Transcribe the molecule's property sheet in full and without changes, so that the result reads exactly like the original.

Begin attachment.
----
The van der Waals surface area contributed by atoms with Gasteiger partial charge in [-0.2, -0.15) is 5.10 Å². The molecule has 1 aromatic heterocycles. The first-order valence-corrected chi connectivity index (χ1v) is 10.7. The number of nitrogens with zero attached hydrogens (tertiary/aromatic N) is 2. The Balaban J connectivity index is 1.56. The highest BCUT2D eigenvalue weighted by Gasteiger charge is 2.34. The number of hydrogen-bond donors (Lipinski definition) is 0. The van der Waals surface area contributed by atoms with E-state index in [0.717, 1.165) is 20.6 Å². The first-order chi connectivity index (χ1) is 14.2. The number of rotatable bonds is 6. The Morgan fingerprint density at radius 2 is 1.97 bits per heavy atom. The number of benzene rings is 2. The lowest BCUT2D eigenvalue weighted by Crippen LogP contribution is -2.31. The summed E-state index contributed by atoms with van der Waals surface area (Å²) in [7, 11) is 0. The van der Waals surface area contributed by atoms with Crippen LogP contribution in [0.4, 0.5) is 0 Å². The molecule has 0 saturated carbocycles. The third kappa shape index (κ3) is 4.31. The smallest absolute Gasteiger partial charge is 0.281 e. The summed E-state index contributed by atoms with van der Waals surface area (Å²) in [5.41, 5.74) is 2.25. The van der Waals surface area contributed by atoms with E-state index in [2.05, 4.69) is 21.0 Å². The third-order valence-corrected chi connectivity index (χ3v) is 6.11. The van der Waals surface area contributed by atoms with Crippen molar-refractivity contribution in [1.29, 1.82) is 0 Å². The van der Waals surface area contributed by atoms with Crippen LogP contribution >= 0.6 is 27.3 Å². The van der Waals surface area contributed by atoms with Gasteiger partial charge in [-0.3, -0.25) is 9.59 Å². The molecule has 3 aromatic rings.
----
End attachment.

The van der Waals surface area contributed by atoms with Gasteiger partial charge in [-0.2, -0.15) is 5.10 Å². The molecule has 1 aromatic heterocycles. The first-order valence-corrected chi connectivity index (χ1v) is 10.7. The number of nitrogens with zero attached hydrogens (tertiary/aromatic N) is 2. The Balaban J connectivity index is 1.56. The highest BCUT2D eigenvalue weighted by Gasteiger charge is 2.34. The number of hydrogen-bond donors (Lipinski definition) is 0. The van der Waals surface area contributed by atoms with E-state index in [0.717, 1.165) is 20.6 Å². The first-order chi connectivity index (χ1) is 14.2. The number of rotatable bonds is 6. The Morgan fingerprint density at radius 2 is 1.97 bits per heavy atom. The number of benzene rings is 2. The lowest BCUT2D eigenvalue weighted by Crippen LogP contribution is -2.31. The summed E-state index contributed by atoms with van der Waals surface area (Å²) in [7, 11) is 0. The van der Waals surface area contributed by atoms with Crippen LogP contribution in [0.4, 0.5) is 0 Å². The molecule has 0 saturated carbocycles. The third kappa shape index (κ3) is 4.31. The smallest absolute Gasteiger partial charge is 0.281 e. The summed E-state index contributed by atoms with van der Waals surface area (Å²) in [5.41, 5.74) is 2.25. The van der Waals surface area contributed by atoms with E-state index in [2.05, 4.69) is 21.0 Å². The third-order valence-corrected chi connectivity index (χ3v) is 6.11. The van der Waals surface area contributed by atoms with Crippen molar-refractivity contribution in [1.29, 1.82) is 0 Å². The van der Waals surface area contributed by atoms with Crippen LogP contribution >= 0.6 is 27.3 Å². The van der Waals surface area contributed by atoms with Gasteiger partial charge in [-0.3, -0.25) is 9.59 Å². The molecule has 3 aromatic rings.